More than five years after the recession, credit rating agencies may finally face some legal fallout for actions that led to the 2008 financial crisis.
A recent move by the Justice Department brings validation to many who believe credit rating agencies were among the main facilitators of the financial crisis.
Before the financial collapse, the agencies, such as Standard & Poor's, gave stellar ratings to mortgage bonds that led to the near-collapse of the global financial system. Thanks to these ratings the bonds were bought and sold by banks with great confidence.
Later, many of those bonds were worthless, and taxpayers spent billions to bail out institutions that were trading them. Meanwhile the ratings agencies made huge profits for the "service" they provided to the financial system.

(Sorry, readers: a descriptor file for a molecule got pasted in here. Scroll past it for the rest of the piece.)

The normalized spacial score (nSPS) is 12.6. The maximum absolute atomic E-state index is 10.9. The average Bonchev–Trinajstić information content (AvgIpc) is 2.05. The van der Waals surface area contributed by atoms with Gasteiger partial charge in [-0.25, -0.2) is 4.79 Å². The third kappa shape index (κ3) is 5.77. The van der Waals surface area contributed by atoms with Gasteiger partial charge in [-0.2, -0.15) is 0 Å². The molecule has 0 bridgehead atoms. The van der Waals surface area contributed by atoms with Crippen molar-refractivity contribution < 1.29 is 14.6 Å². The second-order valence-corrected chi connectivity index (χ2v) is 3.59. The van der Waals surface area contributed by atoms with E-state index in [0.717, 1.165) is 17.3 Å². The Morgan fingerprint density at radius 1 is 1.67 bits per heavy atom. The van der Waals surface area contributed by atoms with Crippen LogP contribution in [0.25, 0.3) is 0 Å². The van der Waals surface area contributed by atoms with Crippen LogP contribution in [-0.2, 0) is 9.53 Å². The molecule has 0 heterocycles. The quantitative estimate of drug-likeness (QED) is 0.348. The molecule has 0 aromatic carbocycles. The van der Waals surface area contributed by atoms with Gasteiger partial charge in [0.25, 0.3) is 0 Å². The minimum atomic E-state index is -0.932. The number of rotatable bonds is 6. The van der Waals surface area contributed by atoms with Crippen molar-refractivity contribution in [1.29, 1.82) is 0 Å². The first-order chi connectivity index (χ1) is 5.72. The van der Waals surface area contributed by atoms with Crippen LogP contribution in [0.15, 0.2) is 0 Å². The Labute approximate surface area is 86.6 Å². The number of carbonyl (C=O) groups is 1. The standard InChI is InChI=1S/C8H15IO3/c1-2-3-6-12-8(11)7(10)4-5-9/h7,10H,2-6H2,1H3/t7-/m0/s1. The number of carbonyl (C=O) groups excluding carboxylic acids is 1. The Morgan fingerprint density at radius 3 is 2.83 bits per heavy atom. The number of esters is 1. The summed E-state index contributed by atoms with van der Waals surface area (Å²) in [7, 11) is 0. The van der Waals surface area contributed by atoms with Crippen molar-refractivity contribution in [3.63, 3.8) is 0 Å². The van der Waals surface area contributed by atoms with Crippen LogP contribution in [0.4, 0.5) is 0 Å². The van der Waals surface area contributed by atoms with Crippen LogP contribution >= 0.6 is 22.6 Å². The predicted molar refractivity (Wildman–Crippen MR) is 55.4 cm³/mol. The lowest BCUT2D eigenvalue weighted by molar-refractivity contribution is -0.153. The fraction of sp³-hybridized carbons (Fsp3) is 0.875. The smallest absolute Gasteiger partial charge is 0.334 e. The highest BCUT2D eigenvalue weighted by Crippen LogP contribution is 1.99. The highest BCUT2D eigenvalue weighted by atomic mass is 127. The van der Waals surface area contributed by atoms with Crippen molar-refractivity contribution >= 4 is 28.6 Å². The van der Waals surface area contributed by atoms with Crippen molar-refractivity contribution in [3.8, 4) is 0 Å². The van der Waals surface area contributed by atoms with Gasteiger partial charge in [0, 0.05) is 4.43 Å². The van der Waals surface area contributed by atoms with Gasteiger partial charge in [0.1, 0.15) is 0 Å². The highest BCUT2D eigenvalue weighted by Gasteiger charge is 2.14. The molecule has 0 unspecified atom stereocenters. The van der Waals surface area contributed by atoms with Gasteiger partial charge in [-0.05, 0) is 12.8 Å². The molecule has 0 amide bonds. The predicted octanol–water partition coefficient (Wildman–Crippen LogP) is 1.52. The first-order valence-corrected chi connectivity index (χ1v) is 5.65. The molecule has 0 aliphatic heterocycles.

Now Standard & Poor's, one of the three major U.S. credit rating agencies will be facing Justice Department civil charges.
The department has long been criticized for not being able to bring criminal cases since the financial meltdown.
S&P put out a statement saying, "a DOJ lawsuit would be entirely without factual or legal merit."